If your truck and or trailer (combination vehicle) have a gross vehicular weight rating of over 10,000 lbs total, and you are transporting for exchange of money, even as a private carrier as defined by the FMSCA (Federal Motor Safety Carrier Association) they by law you must have a DOT number assigned to your vehicles and all the requirements fullfilled for that.  If you do not, and a State Trooper pulls you over, even if you are completly empty (I was) your equipment may be impounded (luckily not me) and you will receive fines that will make you want to hold out of business (unlucky for me).  I have been there done that.  If you are hauling interstate for business and over 26,000 lbs combined rating, even if unloaded, and you get pulled over, call your friend and let them know where to bail you out of jail.  I know of people who have had that happen and the State Trooper threatened me with jail, also.  Basically, if over 26,000 lbs and you are driving with no CDL, and no business auto insurance and the penalty for driving without either is the clink.  If you drive a dually, and you cross state lines, in you look on your door panel you will probably see weight rating of 13,000 lbs, so that alone menís you need a DOT number to cross state lines for business.  Some states, Georgia and others have adopted the federal guidelines and require instate DOT numbers at 10,000 lbs not 26,000 lbs. It all spelled out at the FMSCA website.  

You will need business insurance on your vehicle.  Your private insurance will not cover it, been there done that.

Some counties have a walnut quarantine.  Watch out for them.  

In state and interstate trucking and commerce is very complicated, and basically means if you exceed 10,000 or 26,000 lbs you have to start a trucking company.  I did, and just to let me know they havenít forgotten about me, I had a DOT State Trooper audit three weeks ago.  


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Offline Solar_HoneyBee0

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Re: Transporting lumber
« Reply #12 on: July 30, 2018, 07:59:33 PM »
Hey everyone,

Thanks for the information. You guys gave a lot of great knowledge here and I'm gonna make sure to put it into use. Brad, what you said was spot on and what I have been thinking. Thanks for that advice. I have considered various payment methods and I agree that certified funds are the only way to go. Its unfortunate, but like some of you said, even the most honest people are more than able to rip you off. In terms of payment with certified funds, how exactly would that go? Do you have them mail something? Now, forgive my ignorance, but couldn't you have them deposit the money into an account in your bank? wouldn't that be the same? I'm having a hard time thinking about the actual money exchange.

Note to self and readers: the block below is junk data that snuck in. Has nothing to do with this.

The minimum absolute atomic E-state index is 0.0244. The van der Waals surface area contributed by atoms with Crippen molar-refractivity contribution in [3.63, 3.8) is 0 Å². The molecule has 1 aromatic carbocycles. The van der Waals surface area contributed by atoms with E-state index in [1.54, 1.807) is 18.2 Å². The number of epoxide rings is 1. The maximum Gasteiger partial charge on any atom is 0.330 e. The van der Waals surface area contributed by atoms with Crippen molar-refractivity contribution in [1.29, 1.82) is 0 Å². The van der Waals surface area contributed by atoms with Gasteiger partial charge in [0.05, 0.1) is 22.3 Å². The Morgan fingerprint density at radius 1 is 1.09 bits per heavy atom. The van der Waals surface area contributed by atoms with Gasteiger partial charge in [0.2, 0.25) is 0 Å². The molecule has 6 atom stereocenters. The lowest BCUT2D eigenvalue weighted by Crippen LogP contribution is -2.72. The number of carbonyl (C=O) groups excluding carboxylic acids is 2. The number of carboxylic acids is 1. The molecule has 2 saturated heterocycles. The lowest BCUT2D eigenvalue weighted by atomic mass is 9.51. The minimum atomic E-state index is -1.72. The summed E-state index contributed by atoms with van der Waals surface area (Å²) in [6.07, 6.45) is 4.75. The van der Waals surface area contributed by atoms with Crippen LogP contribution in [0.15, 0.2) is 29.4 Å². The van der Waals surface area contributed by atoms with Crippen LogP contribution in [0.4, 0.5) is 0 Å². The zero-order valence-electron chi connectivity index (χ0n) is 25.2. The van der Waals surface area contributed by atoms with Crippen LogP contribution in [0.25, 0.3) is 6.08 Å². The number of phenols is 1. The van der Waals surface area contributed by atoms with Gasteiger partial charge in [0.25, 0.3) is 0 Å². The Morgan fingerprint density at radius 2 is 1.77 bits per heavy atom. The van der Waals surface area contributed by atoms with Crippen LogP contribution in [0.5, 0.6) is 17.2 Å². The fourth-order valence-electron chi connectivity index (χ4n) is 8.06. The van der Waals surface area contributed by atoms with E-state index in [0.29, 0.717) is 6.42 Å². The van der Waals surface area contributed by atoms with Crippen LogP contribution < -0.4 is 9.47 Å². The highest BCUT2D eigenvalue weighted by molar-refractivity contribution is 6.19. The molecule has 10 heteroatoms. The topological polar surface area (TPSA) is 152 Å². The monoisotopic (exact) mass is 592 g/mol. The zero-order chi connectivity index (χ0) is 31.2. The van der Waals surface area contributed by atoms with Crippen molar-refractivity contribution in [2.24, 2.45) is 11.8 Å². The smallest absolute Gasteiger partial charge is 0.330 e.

I always worry about transactions like this, but like you all said if the buyer doesn't like the terms (especially considering they are reasonable) then tuff.

YellowHammer. Wise words. When it comes to trucking there are a ton of rules and regulations. Some of it I can understand, but a lot seems crazy. Thanks for the heads up on all of that and I'll have to make sure to cross my "t's" and dot my "i's" for sure.

It's all a lot to consider and i'll look into the laws and such. Thanks a lot everyone.

On a side note, WV, I had a similar experience, but with veneer logs. Had a buyer who was always a pain in the ass. Thinking back, I honestly don't know why I ever even bothered with him. He was the "type" that even after an agreed upon price was set would always haggle once the logs got there. One load I had exceptional Hard Maple veneer. I mean this wood was so beautiful it would make you cry. I threw in a cheap pulp log just for him in case he wanted to "bargain" again, I had a special surprise for him. Just like clockwork I get there - I should mention that this particular time I had the logs on a gooseneck, not a semi trailer - and he starts to haggle and say that the logs aren't veneer and how dare I bring this to him blah blah blah. I said "You know what? If they're not veneer then they're firewood to me!" I reached into my truck and grabbed my chainsaw, started it up and started sawing the pulp log I had brought. The guy starts screaming "ARE YOU _____ CRAZY!?!" I responded, "You said they're not veneer so it's firewood to me!". I kept sawing. By the time I got half way down the log this guy was practically throwing up and in tears. I picked up the pieces and threw them in my truck. I asked "Any more of these not look like veneer to you? I got my saw right here." I told him for the hassle he was gonna pay full price or i was leaving. He paid full price. Never charged him for the pulp log or anything shady like that, just the price we had agreed on initially. Did several more deals with him and never had any problem. Never had the heart to tell him it wasn't veneer. O well.